Alright folks, today on The Dream. Work. Film. Podcast we are going to be talking about, cue the scary music, TAXES. Now I know this topic is hard for many of us artistic folk, who usually are not the most financially savvy, myself included.
But here’s the thing, learning how taxes can work for you, and not against you, as a budding filmmaker will actually end up saving you a ton of money in the long run.
Now let me start this podcast off with a little story. Two years ago, yours truly, crowdfunded nearly $10,000 dollars on the fundraising platform, Seed&Spark. I’ll tell ya, when those donations all cleared, my bank account had never looked so good. It was a dream come true, being able to have the funds to work on my dream series, The Dreamers. I was able to pay all my actors and crew, I was able to buy food for every time we were on set, and I was able to pay for some pretty awesome locations. Unfortunately, even though I had spent all $10,000 of those funds, it didn’t look like that in the government’s eyes. In the man’s eyes, I had received $10,000 worth of income, end of story. And when tax time came around I owed them about $1,000 in taxes. What? I thought. But I didn’t have the $10,000 any more! It was all spent on this project that I put my heart and soul, and all $10,000 into!
Unfortunately this whole thing could have been avoided had I done a bit more homework. $1000 later in taxes, I had no choice but to pay it because I hadn’t kept track of where that money went. It was nightmare guys, I’m not going to sugar coat it.
So now I am here to help you avoid that situation entirely. To teach you the options you have as a filmmaker to receive income, and how set up a system to help you track your expenses so that come tax time, the government will have no right take a share of the money you spent on your dream film project.
First we’ll discuss some simple business structures that you can form, and then we talk about how to work through your taxes in order to avoid the government taking a share of your crowdfunding income.
Okay, let’s talk about your business structure. As an indie filmmaker you a few options to choose from. You can be a sole proprietorship, a limited liability company, or a corporation. On this podcast we are going to discuss the simpler business structures, Sole Proprietorships and Limited Liability Company.
Let’s start with Sole Proprietorships.
What is a sole proprietorship? It is the simplest business form under which you can operate a business, or make your film. Keep in mind, this is big thing, a sole proprietorship is NOT a legal entity. It simply refers to a person who owns the business and is personally responsible for its debts. That means that there is no difference on paper, between the business and YOU. So you can reap 100% of the benefits of any profit made, but in turn you are fully responsible for any debts that your business or film accrues.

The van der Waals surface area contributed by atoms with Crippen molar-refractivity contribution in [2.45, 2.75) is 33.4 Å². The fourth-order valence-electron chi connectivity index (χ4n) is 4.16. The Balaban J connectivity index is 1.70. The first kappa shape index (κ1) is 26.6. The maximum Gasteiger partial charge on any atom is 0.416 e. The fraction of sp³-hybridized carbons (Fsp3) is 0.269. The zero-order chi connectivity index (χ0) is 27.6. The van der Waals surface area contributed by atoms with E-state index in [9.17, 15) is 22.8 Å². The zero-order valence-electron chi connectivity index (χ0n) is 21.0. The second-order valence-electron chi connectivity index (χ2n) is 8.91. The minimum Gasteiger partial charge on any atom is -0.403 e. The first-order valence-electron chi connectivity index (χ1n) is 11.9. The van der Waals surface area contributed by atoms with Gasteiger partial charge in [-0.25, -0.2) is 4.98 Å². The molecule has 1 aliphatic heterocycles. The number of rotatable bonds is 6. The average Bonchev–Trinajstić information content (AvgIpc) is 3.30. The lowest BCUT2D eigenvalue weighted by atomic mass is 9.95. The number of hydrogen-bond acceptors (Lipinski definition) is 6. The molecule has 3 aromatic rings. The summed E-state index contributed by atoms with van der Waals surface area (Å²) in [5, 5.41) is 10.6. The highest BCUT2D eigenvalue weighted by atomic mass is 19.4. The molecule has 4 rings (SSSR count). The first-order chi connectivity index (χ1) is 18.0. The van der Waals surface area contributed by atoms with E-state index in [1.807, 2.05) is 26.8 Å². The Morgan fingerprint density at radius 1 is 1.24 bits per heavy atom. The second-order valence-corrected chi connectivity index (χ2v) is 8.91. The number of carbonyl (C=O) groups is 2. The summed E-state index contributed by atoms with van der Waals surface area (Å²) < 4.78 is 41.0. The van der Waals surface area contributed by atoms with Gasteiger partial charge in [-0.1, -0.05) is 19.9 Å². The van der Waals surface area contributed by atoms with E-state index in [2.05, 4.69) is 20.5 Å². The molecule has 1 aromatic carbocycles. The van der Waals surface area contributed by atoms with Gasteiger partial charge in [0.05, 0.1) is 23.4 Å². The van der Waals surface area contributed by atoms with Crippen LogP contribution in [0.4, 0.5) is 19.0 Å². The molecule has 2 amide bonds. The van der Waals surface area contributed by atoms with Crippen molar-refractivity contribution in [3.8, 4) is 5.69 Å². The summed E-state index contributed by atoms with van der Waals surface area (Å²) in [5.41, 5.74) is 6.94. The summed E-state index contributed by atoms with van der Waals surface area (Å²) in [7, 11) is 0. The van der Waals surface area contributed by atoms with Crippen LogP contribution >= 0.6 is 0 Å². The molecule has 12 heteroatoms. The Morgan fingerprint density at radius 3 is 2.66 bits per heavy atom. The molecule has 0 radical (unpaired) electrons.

One of the pros of forming a sole proprietorship is that you don’t. You just ARE a sole proprietor if you run a business or are making a film. You do not have to take any formal action to create a sole proprietorship. It is the simplest and cheapest business structure to establish. As long as you are the only owner, this status automatically comes from your business activities. In fact, you probably already own one without even realizing it. If you are a freelance writer, photographer, actor, or ding-ding-ding FILMMAKER, you already are a sole proprietor.
Another plus is the pass-through taxation of a sole proprietorship, meaning all income is passed on to you personally and taxed only once, and we will get into this more after we discuss the next business structure, Limited Liability Corporations.
So let’s dive in a bit more into the cons of sole proprietorship, which I mentioned just a moment ago.
First and foremost, unlimited personal liability. This means that because there is no legal separation between you and your business, you can be held personally liable and responsible for any debts and obligations of the business. Meaning if anyone gets seriously hurt on set, YOU are the one they are going to sue and come after for compensation. Creditors can come after your personal property if your business assets cannot cover the issue. Pretty scary right?
And that is a heavy burden. I mean no matter what, that would be a terrible thing to happen, but if you are a sole proprietorship there will be serious consequences on you personally.
So just to reiterate - sole proprietorship, virtually no set up fees, the simplest business structure to have, but there is no legal separation between you and your business which can mean bad news bears if you were to ever deal with a serious legal issue concerning your business, or in this case, your film project.
Alright let’s move on to talking about Limited Liability Company, or LLCs, and more specifically for crowdfunding filmmakers, single-member LLCs.